Wyoming I-80 toll bill gets truckers’ attention
February 10, 2020
The Wyoming Legislature returns to work this week and one issue awaiting their consideration is whether to tap tolls to cover costs for improvements to Interstate 80 in the state.
The Joint Transportation, Highways and Military Affairs Committee filed the bill for consideration during the regular session that begins Monday, Feb. 10. The panel voted 7-6 in recent months to move forward with plans to help the state find the money needed for construction and maintenance of the heavily traveled east-west interstate.
Similar legislation has been considered at the statehouse in the past decade, but each effort has failed to gain support in both chambers.
The latest effort, SF6, would have the state Department of Transportation come up with a master plan to toll the 400-mile thoroughfare in southern Wyoming. According to a fiscal note attached to the bill, the agency would need to come up with $1 million to $1.25 million to develop a master plan.
“The tolled configuration will allow Interstate 80 to be maintained and to be operated in a way that will reduce traffic congestion, delays, hazards, injuries and fatalities,” the bill reads.
WyDOT officials say that something needs to be done to help the agency address the $40 million shortfall just to maintain the highway. Agency officials say I-80 also needs additional climbing lanes, more truck parking and the reconstruction of its interchange with I-25 in Cheyenne.
Truckers oppose I-80 toll plan
The Wyoming Trucking Association has testified against the tolling effort. The group noted that carriers would use alternative routes to avoid tolls and would cause businesses along I-80 to lose money.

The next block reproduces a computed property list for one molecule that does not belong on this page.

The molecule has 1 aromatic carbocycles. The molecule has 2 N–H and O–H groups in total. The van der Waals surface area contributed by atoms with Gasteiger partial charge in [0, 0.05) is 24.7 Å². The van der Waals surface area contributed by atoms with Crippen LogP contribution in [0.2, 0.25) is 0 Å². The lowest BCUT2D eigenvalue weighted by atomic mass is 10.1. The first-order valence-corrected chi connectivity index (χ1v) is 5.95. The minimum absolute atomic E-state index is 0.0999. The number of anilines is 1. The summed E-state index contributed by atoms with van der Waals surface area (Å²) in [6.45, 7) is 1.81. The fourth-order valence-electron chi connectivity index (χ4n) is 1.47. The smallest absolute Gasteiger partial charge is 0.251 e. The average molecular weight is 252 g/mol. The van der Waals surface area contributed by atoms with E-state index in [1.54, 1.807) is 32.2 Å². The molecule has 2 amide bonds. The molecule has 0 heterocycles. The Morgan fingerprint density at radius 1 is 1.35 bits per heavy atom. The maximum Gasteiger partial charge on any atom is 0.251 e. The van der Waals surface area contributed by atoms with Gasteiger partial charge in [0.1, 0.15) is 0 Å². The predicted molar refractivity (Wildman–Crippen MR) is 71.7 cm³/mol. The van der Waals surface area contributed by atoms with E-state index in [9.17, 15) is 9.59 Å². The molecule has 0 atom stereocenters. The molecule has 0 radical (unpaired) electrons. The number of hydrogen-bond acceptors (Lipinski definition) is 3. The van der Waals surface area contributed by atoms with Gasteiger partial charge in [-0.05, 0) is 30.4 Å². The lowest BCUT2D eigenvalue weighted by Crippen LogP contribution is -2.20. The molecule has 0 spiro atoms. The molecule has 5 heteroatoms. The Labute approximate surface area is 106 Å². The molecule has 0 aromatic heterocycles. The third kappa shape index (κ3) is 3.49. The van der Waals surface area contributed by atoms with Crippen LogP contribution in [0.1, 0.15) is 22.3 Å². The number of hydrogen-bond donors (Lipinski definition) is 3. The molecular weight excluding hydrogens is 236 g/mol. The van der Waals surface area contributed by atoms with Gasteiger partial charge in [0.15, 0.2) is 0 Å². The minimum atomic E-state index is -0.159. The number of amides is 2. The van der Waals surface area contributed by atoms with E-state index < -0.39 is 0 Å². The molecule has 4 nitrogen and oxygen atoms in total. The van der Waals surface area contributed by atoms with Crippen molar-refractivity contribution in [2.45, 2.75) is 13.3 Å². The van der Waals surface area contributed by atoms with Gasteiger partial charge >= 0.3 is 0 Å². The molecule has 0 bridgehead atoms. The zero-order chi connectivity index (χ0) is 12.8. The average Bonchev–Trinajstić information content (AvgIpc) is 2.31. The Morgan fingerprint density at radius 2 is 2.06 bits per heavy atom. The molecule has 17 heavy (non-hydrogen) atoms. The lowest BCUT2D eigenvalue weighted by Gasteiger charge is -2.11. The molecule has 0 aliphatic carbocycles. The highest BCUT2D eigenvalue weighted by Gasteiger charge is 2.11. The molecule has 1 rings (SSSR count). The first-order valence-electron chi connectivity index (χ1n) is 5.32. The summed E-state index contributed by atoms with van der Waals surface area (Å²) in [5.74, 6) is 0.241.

Truckers in the state, and the Owner-Operator Independent Drivers Association, add that professional drivers already pay multiple taxes and fees to access I-80 and other roadways.
“To be clear, OOIDA fundamentally opposes toll roads,” OOIDA President and CEO Todd Spencer wrote in communication with the state legislature’s transportation committee. “However, toll roads are more egregious when they are proposed for existing highway capacity.”
Spencer further cautioned legislators about any tolling scheme that would target out-of-state truckers.
“This would potentially run afoul of the Commerce Clause of the U.S. Constitution,” he said. “Meaning, that is the legal argument OOIDA would use as the foundation for a lawsuit against the state.”
Spencer urged legislators to come up with a more practical solution to secure additional revenue for roads and bridges.
“At 24 cents per gallon, Wyoming’s state fuel tax is among the lowest in the nation. A modest increase in the state fuel tax is a more appropriate, cost-effective and equitable solution.”
Tolling the existing highway is a multiple-step process. The Wyoming Legislature must first act to authorize tolls in the state. Secondly, the governor would need to sign off on the plan. Finally, the federal government must grant the state permission to charge tolls on vehicles using I-80.
Specific details of the toll plan, rates, or where tolls would be collected are not included in the bill. The master plan would determine the details.